Located on the corner of Lexington Ave. and 42nd St. in the Midtown East area of Manhattan, the Art Deco Chanin Building was designed for Irwin S. Chanin by Sloan & Robertson and completed in 1928.
Chanin, who had trained as an architect at Cooper Union, worked with Sloan & Robertson on the design, which was inspired by Eliel Saarinen’s unbuilt plan for the Chicago Tribune Building. As one of the tallest structures of its time, the building originally had an open-air observatory on the 54th floor.
The 56-floor tower is set back from the street in a mix of buff brick, limestone, and terra cotta with decorative bronze elements. A stylized terra cotta band features curving and angular leaf-like forms:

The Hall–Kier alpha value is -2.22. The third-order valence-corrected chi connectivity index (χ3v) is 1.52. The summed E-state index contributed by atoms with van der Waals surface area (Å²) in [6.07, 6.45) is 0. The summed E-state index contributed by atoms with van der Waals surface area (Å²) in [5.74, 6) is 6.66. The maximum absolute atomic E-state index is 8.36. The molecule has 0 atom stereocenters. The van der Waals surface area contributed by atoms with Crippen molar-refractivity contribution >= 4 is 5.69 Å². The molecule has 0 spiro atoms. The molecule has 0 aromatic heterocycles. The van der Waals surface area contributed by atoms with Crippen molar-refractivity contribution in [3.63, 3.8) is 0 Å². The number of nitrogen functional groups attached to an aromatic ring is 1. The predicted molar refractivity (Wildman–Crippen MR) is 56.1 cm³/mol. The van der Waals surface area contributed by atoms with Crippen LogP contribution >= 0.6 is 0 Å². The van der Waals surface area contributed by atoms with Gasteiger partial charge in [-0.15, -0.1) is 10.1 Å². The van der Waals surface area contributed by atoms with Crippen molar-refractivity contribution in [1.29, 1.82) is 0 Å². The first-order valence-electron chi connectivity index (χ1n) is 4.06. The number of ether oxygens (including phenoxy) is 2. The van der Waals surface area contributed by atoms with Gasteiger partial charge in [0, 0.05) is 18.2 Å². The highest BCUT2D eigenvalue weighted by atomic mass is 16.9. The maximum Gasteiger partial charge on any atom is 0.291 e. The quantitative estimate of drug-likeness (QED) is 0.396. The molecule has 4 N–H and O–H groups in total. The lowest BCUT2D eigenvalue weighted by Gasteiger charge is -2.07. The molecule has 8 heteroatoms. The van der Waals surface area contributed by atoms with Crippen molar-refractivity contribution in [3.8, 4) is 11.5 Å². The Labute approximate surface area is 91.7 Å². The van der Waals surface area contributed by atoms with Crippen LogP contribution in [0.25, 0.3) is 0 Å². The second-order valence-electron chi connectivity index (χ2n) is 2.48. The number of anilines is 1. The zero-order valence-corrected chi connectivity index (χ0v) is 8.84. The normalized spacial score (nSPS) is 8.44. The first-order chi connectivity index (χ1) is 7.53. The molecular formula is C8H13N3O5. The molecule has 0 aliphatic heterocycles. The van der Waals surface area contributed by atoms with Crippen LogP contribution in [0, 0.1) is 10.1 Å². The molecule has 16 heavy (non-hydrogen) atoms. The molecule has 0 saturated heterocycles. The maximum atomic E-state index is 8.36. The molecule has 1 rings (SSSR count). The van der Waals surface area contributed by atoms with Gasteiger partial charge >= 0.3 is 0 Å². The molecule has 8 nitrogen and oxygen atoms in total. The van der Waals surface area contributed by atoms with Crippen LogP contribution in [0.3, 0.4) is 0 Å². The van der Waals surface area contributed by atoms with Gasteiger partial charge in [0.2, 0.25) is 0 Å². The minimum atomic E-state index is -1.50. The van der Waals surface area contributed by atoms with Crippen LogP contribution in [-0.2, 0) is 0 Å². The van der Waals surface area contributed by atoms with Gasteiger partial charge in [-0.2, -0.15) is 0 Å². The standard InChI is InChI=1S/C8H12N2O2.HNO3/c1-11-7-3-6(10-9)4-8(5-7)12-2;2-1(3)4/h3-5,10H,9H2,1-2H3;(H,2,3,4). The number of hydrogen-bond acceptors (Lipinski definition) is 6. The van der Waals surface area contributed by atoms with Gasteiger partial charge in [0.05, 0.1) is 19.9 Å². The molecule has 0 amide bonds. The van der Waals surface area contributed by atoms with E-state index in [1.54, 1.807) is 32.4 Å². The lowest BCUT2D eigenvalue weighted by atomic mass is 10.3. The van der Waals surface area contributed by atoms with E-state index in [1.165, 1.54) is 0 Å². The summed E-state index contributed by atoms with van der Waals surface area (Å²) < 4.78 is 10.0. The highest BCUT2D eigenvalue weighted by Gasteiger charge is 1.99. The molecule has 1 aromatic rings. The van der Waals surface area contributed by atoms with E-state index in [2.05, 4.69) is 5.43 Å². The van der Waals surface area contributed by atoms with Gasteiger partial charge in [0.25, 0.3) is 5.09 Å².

Inside, bronze relief panels designed by Rene Paul Chambellan perch above ornate radiator grilles.
Chambellan and Jacques Delamarre further carried the geometric decorative motifs into the design of the two lobbies.
Sadly, this is where my documentation ends. As soon as I entered the lobby, I got yelled at by two guards simultaneously for taking the above photo. Apparently, the Art Deco light fixtures contain state secrets that cannot be shared online, but you can see more of the interior here and here, plus more exterior photos here.